• Reji Laberje


I don’t know what any of this journal-entry blog will have to do with writing other than it is something, the first something in a while, that I felt I had to write. Maybe there is a character study or book idea in it, or maybe it will remind you to write often . . . and honestly . . . allowing your journal to serve as inspiration for creating relatable truths in your writing.

I’m sure most people who have me blocked on social media and in their phone’s calls and texting are the same people I have blocked in my own devices and sites. I wouldn’t even consider trying to contact them, so I don’t run into that block and, because they are blocked from contacting me, I don’t ever have to deal, in turn, with attempts they may make at reaching out.

Today, in the midst of this pandemic that has created a collective COVID mourning of the lives we must accept may never return, I thought of somebody from my past. This friend and colleague was somebody I knew to occasionally struggle with depression and anxiety. I hadn’t thought of her in a few years, but my faith (something I didn’t have when we knew one another) told me that a person doesn’t pop into your head without your choosing to take action. So, I dropped a text to say just that:

“Not even sure if this is still you, but you popped into my head today. This is a difficult season and I hope you’re finding joy and silver linings in unexpected places.”

I got back a flood of auto-texts that told me I’d been blocked from sending messages to that number and I was really taken aback. She and I had related as we both were hurting in our lives at the same time. I had genuinely cared about her. She came across as wounded despite a tough raising, her casual rocker way of dressing, and her love of hard music (Avril Lavigne being the exception). She was the kind of person that I just wanted to wrap up in a big maternal hug and hold so that she knew she was loved and cared for in this big ugly world. I didn’t do that, though. I wasn’t as open with genuine deep affection then, and I didn’t even realize that my maternal nature was okay. It was easier to be young and cool in the way I communicated and behaved with others. I reacted to her pain with crassness and the sort of light-heartedness shared between sitcom characters–the only platform on which emotional problems can be solved in 22 minutes.

As I thought about it honestly for probably the first time ever, I asked myself, ‘Did I ever really talk to her about what was going on in my life? Did she know her pain was normal; that I was just as messed up as her, but I was a good actress most of the time? Did I ever just listen to what was going on in her life without trying to offer a temporary, one-size-fits-all bandage to her wound . . . and one that probably was already failing for me?’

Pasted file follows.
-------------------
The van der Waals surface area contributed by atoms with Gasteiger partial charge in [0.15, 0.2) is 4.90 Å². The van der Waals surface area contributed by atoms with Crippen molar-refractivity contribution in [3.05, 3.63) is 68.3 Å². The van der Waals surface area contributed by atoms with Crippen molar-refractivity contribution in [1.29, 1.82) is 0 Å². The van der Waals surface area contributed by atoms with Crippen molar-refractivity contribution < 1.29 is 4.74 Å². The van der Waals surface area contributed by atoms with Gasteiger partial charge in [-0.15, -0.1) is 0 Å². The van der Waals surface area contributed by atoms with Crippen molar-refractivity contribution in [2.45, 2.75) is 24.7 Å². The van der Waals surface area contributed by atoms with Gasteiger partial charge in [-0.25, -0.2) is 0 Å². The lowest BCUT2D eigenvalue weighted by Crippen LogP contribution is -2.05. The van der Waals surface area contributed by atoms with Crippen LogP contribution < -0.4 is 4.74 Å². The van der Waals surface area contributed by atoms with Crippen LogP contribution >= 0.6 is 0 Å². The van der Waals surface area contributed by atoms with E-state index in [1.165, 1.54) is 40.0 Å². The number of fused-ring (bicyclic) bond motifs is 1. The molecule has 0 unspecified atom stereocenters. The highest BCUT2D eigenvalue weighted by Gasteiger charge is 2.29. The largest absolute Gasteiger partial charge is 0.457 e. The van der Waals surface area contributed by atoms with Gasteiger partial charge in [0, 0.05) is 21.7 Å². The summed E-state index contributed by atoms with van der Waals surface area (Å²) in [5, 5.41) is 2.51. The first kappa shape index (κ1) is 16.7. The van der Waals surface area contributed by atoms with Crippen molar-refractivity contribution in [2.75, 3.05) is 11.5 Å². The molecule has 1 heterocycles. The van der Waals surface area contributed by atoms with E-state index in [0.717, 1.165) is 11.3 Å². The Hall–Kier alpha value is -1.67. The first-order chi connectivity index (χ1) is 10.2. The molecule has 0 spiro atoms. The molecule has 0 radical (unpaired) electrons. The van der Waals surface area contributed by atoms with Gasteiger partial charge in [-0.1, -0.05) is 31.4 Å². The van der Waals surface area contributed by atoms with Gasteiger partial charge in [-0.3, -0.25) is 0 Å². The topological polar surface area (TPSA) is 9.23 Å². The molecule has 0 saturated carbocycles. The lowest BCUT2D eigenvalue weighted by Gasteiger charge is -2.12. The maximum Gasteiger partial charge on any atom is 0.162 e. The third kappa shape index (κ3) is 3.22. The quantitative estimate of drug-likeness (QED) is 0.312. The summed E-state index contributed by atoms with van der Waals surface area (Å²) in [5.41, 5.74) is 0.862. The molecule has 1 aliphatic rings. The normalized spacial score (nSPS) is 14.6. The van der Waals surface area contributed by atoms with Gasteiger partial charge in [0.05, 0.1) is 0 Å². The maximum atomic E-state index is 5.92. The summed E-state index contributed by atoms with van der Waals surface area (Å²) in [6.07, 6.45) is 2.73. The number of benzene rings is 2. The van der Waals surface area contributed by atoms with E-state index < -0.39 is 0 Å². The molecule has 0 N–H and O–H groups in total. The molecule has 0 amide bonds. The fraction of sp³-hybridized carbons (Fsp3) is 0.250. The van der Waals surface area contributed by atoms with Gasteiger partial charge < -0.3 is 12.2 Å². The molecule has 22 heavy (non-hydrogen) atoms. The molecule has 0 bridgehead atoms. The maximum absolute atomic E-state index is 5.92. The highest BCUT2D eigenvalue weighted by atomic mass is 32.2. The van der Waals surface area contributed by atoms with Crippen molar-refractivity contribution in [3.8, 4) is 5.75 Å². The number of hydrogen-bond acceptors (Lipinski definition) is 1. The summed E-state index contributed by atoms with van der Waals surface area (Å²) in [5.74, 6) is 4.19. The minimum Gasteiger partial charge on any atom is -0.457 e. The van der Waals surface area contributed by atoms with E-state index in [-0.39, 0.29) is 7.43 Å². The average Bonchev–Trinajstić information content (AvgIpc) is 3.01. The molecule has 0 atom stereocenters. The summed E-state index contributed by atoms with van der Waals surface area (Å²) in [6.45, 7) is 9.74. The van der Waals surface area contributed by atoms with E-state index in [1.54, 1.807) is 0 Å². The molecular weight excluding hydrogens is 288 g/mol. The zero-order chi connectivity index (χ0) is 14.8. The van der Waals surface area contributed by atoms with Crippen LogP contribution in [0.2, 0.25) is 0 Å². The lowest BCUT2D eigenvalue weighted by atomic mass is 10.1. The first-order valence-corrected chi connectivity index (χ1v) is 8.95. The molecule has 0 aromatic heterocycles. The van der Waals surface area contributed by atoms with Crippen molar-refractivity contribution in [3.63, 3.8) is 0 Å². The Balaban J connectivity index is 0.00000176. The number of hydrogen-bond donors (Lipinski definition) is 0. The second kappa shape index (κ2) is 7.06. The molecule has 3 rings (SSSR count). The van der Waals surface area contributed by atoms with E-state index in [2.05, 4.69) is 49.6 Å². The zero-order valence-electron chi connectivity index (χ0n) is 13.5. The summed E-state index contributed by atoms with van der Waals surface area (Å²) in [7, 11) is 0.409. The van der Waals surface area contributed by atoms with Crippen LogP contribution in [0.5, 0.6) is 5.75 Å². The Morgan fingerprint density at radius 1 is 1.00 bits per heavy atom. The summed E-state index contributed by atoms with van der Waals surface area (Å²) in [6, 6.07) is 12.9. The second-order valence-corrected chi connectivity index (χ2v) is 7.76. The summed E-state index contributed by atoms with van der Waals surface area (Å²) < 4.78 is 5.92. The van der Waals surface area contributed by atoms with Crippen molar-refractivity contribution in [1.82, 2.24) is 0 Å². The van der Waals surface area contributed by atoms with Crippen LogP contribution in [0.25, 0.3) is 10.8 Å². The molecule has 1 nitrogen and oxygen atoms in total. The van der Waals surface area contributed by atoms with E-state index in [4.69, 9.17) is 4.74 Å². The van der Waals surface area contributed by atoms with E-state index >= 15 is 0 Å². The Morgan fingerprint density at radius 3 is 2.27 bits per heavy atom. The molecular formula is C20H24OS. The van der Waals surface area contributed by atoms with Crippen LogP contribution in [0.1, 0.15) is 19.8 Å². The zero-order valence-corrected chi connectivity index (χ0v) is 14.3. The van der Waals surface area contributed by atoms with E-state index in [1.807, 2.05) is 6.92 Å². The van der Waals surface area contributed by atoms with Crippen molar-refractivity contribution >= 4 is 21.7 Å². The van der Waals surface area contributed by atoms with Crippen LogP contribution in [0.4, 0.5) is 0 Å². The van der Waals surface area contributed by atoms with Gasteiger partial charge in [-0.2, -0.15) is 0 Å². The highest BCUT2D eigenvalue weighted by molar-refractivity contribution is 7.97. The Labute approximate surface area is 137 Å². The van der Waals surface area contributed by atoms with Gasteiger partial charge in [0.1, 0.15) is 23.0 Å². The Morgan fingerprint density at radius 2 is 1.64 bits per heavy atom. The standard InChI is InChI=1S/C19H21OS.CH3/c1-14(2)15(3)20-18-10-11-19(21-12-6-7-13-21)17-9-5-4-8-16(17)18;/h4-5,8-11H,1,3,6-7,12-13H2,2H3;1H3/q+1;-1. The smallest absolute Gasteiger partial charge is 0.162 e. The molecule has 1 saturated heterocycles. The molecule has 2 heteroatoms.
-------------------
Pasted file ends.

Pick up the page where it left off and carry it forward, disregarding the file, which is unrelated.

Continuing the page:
I remembered who I was when we knew one another and, truth told, I REALLY didn’t like myself then, though I never presented myself as if that were the case. I didn’t have some of the very things that are part of my core today, things that I think make me a (much) better human being than I was then. I was arrogant, vain, immature, and self-serving; I was kind, but not always sincere; and I made callous choices when I was feeling hurt or empty. I realize, with the bitter taste of regret on my lips, that I projected those same poor solutions on her. I even played off more than one obvious cry for help from her. Desperately (and that word choice is intentional), I wanted to be the fun friend who made her forget, so I ignored the opportunity to be the true friend who helped her overcome.

It’s perfectly possible, I suppose, that I was blocked because I’m just a part of a time when she was hurting and perhaps all of us in that group have been blocked because we’re all wrapped up in her past pain, a time she doesn’t want to think about. Or maybe it’s a fluke or an accident. Maybe that number doesn’t even belong to my former friend, anymore. Regardless of what is true, I realized that I will forever be frozen in my once-friend’s mind as the coreless person I was from a season that feels like a lifetime ago . . . a whole person ago.

Technology allows us to do more than block out people; we can block out our own experiences and, with them, the wisdom we gained and the opportunity to reflect on personal growth. We don’t have to adopt compassion, forgiveness, or acceptance, either. Just as I am frozen time for my former colleague, I could leave people from my past as statues, stationery and incapable of further development, but only of weathering away. I can imagine my past enemies and offenders as villains and antagonists when surely . . . hopefully . . . they have changed just as I have. We can reinvent ourselves with new profiles, deleting the old, but it’s not honest. Our new profiles allow us to ignore our past selves and, with them, the consequences of those past selves’ words and actions.

We’re more than blocked; we’re erased.

As a writer, there is no uglier word.

I don’t know if my past friend will ever see this. It’s a little late, but I hope these words serve as the maternal hug letting you know you are loved and cared for in this big, ugly world. I hope you've received many of those hugs over the years. And—moreover—I genuinely hope you’re okay.



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